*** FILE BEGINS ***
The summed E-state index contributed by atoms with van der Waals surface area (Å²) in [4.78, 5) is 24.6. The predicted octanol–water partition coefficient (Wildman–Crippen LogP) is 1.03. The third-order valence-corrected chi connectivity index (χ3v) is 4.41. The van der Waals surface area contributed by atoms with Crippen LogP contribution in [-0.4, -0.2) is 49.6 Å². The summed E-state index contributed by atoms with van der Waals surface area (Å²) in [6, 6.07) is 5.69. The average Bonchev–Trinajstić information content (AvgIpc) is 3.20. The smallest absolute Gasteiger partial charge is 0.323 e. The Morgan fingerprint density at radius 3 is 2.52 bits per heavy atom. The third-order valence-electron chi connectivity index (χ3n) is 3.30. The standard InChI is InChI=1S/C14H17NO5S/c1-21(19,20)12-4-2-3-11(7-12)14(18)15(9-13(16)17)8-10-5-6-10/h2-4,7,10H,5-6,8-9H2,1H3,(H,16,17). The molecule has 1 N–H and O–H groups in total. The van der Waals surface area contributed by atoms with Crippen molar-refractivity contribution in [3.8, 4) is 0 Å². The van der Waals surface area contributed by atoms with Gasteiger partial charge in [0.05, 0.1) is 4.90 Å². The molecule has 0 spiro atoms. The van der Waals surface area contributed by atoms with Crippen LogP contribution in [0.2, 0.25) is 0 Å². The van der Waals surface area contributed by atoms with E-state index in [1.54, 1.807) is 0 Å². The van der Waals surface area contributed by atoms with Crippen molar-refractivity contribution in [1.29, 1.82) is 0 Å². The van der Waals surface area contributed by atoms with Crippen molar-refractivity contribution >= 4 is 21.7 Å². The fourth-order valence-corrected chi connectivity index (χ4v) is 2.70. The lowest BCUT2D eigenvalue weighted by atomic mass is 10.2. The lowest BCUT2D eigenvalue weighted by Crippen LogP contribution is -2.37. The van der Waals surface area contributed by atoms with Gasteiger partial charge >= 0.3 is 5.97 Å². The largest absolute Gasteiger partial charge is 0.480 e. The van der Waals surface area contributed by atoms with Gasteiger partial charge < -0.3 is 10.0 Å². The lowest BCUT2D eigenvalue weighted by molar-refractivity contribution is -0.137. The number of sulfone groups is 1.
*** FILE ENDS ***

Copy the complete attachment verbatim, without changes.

The summed E-state index contributed by atoms with van der Waals surface area (Å²) in [4.78, 5) is 24.6. The predicted octanol–water partition coefficient (Wildman–Crippen LogP) is 1.03. The third-order valence-corrected chi connectivity index (χ3v) is 4.41. The van der Waals surface area contributed by atoms with Crippen LogP contribution in [-0.4, -0.2) is 49.6 Å². The summed E-state index contributed by atoms with van der Waals surface area (Å²) in [6, 6.07) is 5.69. The average Bonchev–Trinajstić information content (AvgIpc) is 3.20. The smallest absolute Gasteiger partial charge is 0.323 e. The Morgan fingerprint density at radius 3 is 2.52 bits per heavy atom. The third-order valence-electron chi connectivity index (χ3n) is 3.30. The standard InChI is InChI=1S/C14H17NO5S/c1-21(19,20)12-4-2-3-11(7-12)14(18)15(9-13(16)17)8-10-5-6-10/h2-4,7,10H,5-6,8-9H2,1H3,(H,16,17). The molecule has 1 N–H and O–H groups in total. The van der Waals surface area contributed by atoms with Crippen molar-refractivity contribution in [3.8, 4) is 0 Å². The van der Waals surface area contributed by atoms with Gasteiger partial charge in [0.05, 0.1) is 4.90 Å². The molecule has 0 spiro atoms. The van der Waals surface area contributed by atoms with Crippen LogP contribution in [0.2, 0.25) is 0 Å². The van der Waals surface area contributed by atoms with E-state index in [1.54, 1.807) is 0 Å². The van der Waals surface area contributed by atoms with Crippen molar-refractivity contribution in [1.29, 1.82) is 0 Å². The van der Waals surface area contributed by atoms with Crippen molar-refractivity contribution >= 4 is 21.7 Å². The fourth-order valence-corrected chi connectivity index (χ4v) is 2.70. The lowest BCUT2D eigenvalue weighted by atomic mass is 10.2. The lowest BCUT2D eigenvalue weighted by Crippen LogP contribution is -2.37. The van der Waals surface area contributed by atoms with Gasteiger partial charge >= 0.3 is 5.97 Å². The largest absolute Gasteiger partial charge is 0.480 e. The van der Waals surface area contributed by atoms with Gasteiger partial charge < -0.3 is 10.0 Å². The lowest BCUT2D eigenvalue weighted by molar-refractivity contribution is -0.137. The number of sulfone groups is 1.